I’m certainly not in favour of all things that could fit under the banner of socialism or communism. Some stupid and evil things have been done within the realm of those labels. Still, I do believe that it is allowable and desirable to have a government that fights wealth inequality, especially by helping the poor, but also by counteracting to some degree and in some way the efforts of the wealthy to enrich themselves. An excessive concentration of wealth in few hands is bad for the political community, and also unhealthy for those who are rich.
Plato in the Laws, and in a different way Thomas More in Utopia, considered it a valuable thing to place constraints and obstacles against people growing too wealthy.
But people get fearful when they hear this sort of talk. If we don’t give smart people the chance to get really wealthy in our political community, then they’ll leave us for someplace where they can get really wealthy! Then we’ll have no smart people left. That’s brain drain. So the thinking goes.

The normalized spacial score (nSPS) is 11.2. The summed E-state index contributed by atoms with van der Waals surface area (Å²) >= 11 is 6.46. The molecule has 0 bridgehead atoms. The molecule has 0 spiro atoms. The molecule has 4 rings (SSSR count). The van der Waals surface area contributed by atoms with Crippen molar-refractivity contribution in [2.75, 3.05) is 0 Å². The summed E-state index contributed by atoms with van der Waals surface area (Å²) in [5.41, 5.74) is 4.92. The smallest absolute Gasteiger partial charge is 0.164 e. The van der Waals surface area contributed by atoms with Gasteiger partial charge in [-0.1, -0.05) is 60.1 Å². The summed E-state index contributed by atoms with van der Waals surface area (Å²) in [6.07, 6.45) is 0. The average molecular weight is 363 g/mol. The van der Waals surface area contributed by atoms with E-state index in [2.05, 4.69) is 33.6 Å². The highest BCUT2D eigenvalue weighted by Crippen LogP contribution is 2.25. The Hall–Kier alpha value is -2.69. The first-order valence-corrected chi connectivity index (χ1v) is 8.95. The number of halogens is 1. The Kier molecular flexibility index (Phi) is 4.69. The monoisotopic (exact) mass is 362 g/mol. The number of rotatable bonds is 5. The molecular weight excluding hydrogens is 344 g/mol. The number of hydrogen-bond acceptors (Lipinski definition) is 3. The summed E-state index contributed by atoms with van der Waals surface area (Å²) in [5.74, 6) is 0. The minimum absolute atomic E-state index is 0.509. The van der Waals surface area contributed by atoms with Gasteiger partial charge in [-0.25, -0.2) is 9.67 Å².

As a matter of fact, that’s not quite correct though. It’s not smart people who will leave. Smart people like to live in places that are welcoming to, respectful of, and facilitative for intellectual activity and intellectual achievement. If we want to keep smart people around, we should focus our efforts on those things.
Who then will take off in a huff when denied the chance to become obscenely wealthy? Only the avaricious. And we are almost certainly better off without them.
I know that that’s not the approved thinking in the world of capitalism. The greed of the greedy is the real fuel that powers our economy, alongside the desperation of the needy. If we frustrated the lusts of the greedy, and addressed the fears of the impoverished, how could the economy hope to carry on?
This is where I suspect that Belloc’s distributism holds great opportunities for us today, if we can search them out.